// Invoke the rest of the pipeline              // if there are any other middleware components             await _next.Invoke(context);
            // Reset and read out the contents             buffer.Seek(0, SeekOrigin.Begin);
            // Adjust the response stream to include our images.             var emoticonStream = new EmoticonStream(stream);
            // Reset the stream again             buffer.Seek(0, SeekOrigin.Begin);
            // Copy our content to the original stream and put it back             await buffer.CopyToAsync(emoticonStream);             context.Response.Body = emoticonStream;         }
    } }

A very simple Middleware class.

For every Middleware class, we always need a way to access the RequestDelegate to know which Middleware component we are calling next (based on the _next.Invoke(context) line). This allows us to write code before and after the .Invoke() (similar to the OnActionExecuting and OnActionExecuted I mentioned above).

Also, remember when I mentioned it's better to have a separate class for our EmoticonStream?

The EmoticonStream class can be reused to latch onto the response and modify the returned HTML as you can see near the bottom of the file.

Once we've modified the HTML, we copy the emoticon response into our buffer and give it back to the Middleware pipeline. This returns it back to the client.

One Final Touch

Now that we wrote our Middleware piece, how do we use it?

We add it to our pipeline in our Startup.cs (in bold).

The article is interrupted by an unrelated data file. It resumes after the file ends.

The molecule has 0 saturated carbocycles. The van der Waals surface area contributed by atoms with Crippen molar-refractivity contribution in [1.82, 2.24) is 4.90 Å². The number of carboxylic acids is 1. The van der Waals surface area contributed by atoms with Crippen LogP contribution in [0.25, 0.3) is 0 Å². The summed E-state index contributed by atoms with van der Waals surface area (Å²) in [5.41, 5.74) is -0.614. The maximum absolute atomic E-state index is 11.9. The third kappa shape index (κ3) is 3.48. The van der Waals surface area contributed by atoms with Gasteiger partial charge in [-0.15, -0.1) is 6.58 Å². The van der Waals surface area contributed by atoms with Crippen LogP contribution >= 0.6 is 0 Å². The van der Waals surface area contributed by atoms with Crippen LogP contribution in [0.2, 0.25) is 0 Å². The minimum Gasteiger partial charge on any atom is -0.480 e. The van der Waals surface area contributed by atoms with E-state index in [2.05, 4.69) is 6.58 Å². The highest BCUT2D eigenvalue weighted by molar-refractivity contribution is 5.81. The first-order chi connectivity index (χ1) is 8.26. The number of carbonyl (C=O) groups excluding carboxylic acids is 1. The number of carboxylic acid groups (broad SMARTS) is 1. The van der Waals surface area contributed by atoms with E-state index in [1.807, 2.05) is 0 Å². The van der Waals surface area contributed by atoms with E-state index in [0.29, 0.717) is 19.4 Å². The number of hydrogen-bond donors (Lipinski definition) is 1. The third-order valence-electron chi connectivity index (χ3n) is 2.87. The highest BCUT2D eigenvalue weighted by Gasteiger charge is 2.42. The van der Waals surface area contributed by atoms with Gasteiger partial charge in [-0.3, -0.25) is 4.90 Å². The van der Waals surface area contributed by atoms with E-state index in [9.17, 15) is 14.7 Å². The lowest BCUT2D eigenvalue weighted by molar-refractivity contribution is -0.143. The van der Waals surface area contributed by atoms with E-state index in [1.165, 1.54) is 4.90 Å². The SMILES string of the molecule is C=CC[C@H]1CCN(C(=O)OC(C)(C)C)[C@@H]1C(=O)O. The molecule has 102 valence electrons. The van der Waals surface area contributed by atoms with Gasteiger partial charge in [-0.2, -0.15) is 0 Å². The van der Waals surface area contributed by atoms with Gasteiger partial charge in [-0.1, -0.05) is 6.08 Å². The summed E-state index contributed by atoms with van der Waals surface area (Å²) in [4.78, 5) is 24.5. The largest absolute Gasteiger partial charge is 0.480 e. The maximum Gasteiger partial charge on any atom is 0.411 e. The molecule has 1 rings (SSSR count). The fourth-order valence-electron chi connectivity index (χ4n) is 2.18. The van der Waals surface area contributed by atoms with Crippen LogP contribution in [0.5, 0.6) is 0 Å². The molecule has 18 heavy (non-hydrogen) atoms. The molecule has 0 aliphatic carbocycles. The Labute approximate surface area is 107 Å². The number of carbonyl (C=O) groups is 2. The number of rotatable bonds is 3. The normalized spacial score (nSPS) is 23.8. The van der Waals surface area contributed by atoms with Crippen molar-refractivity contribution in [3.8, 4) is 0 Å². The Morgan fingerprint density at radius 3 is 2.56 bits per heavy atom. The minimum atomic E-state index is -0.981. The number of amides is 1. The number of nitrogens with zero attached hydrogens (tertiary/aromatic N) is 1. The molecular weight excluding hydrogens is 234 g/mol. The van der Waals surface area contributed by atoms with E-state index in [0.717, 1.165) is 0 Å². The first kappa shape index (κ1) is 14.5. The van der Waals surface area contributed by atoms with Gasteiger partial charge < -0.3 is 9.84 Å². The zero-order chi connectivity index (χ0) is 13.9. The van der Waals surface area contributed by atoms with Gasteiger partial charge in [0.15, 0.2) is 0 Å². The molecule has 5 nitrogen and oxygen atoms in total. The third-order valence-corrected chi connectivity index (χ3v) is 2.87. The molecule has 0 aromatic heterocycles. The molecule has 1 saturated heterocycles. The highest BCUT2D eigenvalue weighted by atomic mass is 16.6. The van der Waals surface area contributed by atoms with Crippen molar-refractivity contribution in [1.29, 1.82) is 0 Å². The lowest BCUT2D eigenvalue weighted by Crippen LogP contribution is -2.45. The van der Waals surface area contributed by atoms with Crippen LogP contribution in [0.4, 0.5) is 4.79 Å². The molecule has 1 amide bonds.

public void Configure(IApplicationBuilder app, IHostingEnvironment env, ILoggerFactory loggerFactory)

    if (env.IsDevelopment())     {         app.UseDeveloperExceptionPage();         app.UseBrowserLink();     }     else     {         app.UseExceptionHandler("/Home/Error");     }
    app.UseMvc(routes =>     {         routes.MapRoute(             name: "default",             template: "{controller=Home}/{action=Index}/{id?}");     }); }

Once you have this in place, you can easily see that nothing has changed in our result.

Screenshot of After the Emoticon Middleware implementation


Today, I showed you how to convert a simple ActionFilter into Middleware components. While this is a simple example, you'll be able to use this to transition your library of ActionFilters into ready-to-use Middleware components.

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Jonathan Danylko is a freelance web architect and avid programmer who has been programming for over 20 years. He has developed various systems in numerous industries including e-commerce, biotechnology, real estate, health, insurance, and utility companies.

When asked what he likes to do in his spare time, he replies, "Programming."